Experts believe there is an inversely proportional relationship between a dog’s size and its life span, but a San Francisco-based biotech company is conducting research that may allow you to spend a few more years with your big, furry best friend.
On Tuesday, the U.S. Food and Drug Administration (FDA) Centre for Veterinary Medicine approved the biotech firm Loyal’s conditional approval application for LOY-001, a drug the company is developing with the intent of extending the lifespan of large dogs and maintaining their quality of life as they age.
The company said its way is a shift in approach. Instead of treating specific diseases in big dogs, it is aiming to slow down the process of aging. The drug focuses on lowering the concentration of a growth hormone called IGF-1, which is associated with faster aging and lower lifespan among some large and giant dog breeds.
“Loyal was founded with the ambitious goal of developing the first drugs to extend healthy lifespan in dogs,” said Loyal CEO Celine Halioua. “This milestone is the result of years of careful work by the team. We’ll continue to work just as diligently to bring this and our other longevity programs through to FDA approval.”
The company said in a press release, “Selectively breeding dogs for size is understood to cause elevated levels of the growth-promoting hormone IGF-1, and this is believed to reduce their lifespan. Large dogs have up to 28x the levels of IGF-1 as small dogs. LOY-001 works by reducing IGF-1 in adult dogs to increase lifespan.”
Speaking to Global News, Halioua said, “The thesis of this drug is that big dogs have a genetically associated disease that causes them to age at a faster rate and die sooner. So, the drug is trying to compensate for that a little bit.”
She said the drug isn’t just focused on increasing lifespan, but also quality of life for dogs. “We’re trying to extend out the number of healthy years. The dog should live longer and healthier relative to what they would have without the drug.”
On Tuesday, the FDA gave Loyal an accelerated pathway to conducting research. This conditional approval will last five years, in which time the company will have to prove the effectiveness of the drug. The company said the drug is expected to be available in 2026, subject to FDA approval.
“The extreme phenotypic variety found in dogs is not ‘natural’ — it’s the result of intensive breeding by humans to create dogs that excelled at tasks such as herding, protection, and companionship,” said Brennen McKenzie, Loyal’s director of veterinary medicine and previously president of the Evidence-Based Veterinary Medicine Association and a practicing veterinarian.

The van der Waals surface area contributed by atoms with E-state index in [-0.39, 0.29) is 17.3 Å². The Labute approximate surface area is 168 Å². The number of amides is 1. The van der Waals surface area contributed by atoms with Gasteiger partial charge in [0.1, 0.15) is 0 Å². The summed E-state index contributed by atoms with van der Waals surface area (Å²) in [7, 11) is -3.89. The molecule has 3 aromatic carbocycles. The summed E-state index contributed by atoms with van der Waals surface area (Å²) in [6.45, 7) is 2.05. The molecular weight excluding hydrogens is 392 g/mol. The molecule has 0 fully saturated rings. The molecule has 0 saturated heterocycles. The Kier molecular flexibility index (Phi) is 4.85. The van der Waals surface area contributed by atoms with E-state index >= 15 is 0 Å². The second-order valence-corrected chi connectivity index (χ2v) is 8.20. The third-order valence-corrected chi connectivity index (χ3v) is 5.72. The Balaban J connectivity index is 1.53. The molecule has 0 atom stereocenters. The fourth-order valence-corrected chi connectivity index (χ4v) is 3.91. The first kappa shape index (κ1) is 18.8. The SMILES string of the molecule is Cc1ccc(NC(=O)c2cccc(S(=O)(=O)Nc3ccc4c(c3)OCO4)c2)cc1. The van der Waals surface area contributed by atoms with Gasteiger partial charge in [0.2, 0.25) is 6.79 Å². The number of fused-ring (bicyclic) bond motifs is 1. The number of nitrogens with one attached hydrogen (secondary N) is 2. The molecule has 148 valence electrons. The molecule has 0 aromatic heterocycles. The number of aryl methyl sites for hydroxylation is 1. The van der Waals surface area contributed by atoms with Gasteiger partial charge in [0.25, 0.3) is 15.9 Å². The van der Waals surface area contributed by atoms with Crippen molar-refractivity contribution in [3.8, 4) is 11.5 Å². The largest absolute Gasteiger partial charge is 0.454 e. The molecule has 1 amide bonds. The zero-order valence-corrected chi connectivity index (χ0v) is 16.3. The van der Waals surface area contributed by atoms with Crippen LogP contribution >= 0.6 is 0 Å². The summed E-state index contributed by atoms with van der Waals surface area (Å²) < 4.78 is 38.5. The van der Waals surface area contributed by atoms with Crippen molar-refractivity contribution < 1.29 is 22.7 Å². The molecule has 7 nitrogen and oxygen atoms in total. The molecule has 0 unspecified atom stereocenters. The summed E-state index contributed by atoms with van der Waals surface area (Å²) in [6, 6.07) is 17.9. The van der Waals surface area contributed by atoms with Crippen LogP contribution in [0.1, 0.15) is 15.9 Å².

“At Loyal, we see the short lifespan of big dogs not as inevitable, but as a genetically-associated disease caused by historical artificial selection, and therefore amenable to targeting and treatment with a drug.”
Dr. Geoff Wood, a veterinarian pathologist at the University of Guelph, told Global News that while similar research had been done on worms, flies and mice, this has not been tested on dogs before.
“They’d have to test it to see (if it works). It’s got some promise. So it is something that they’re going to do in a larger group of dogs and age them and sort of see if this is making a difference or not,” he said.
Wood notes that larger dogs are more susceptible to some diseases, including certain cancers, than small dogs. While the IGF-1 hormone also contributes to the size of dogs, Wood said it should not affect growth if the drug is tested on adult dogs.
“So far what I’ve seen is they’re only giving it to older adult dogs. I don’t know what would have happened if you gave it to growing dogs. It might make them smaller.”
Halioua told Global News that this drug would not be used on puppies. “This would definitely never be given the puppies or dogs that are growing. The dog would need to be fully grown,” she said.
According to Wood, this research was a “win-win” scenario. In addition to benefits to dogs, this could potentially lead to breakthroughs in medical research for humans, as well. Genetically, dogs are much closer to humans than mice or other smaller animals.
“We find similar types of cancers in dogs and humans, and some that are different, but they share a common environment with us: they’re drinking your water, probably eating your food and sleeping in your bed,” said Wood.
Loyal said elevated levels of IGF-1 can lead to cancers in Golden Retrievers, hip dysplasia in German Shepherds, and canine brachycephalic syndrome in Bulldogs. According to Wood, the first beneficiaries of the drug are likely to be the particularly big dogs.
“I think they’re most interested in the really large breeds – Irish Wolfhounds, Great Danes, Saint Bernards. Those kinds of dogs would be probably at the top of their list for ones that have a shortened lifespan. And it appears to be related to how big they are,” he said.
Halioua said, “We have a long way to go, but I think it’s probably one of the best things we can do for the dogs that have done so much for us – to try to help them have the best quality life they can. I think they really deserve it.”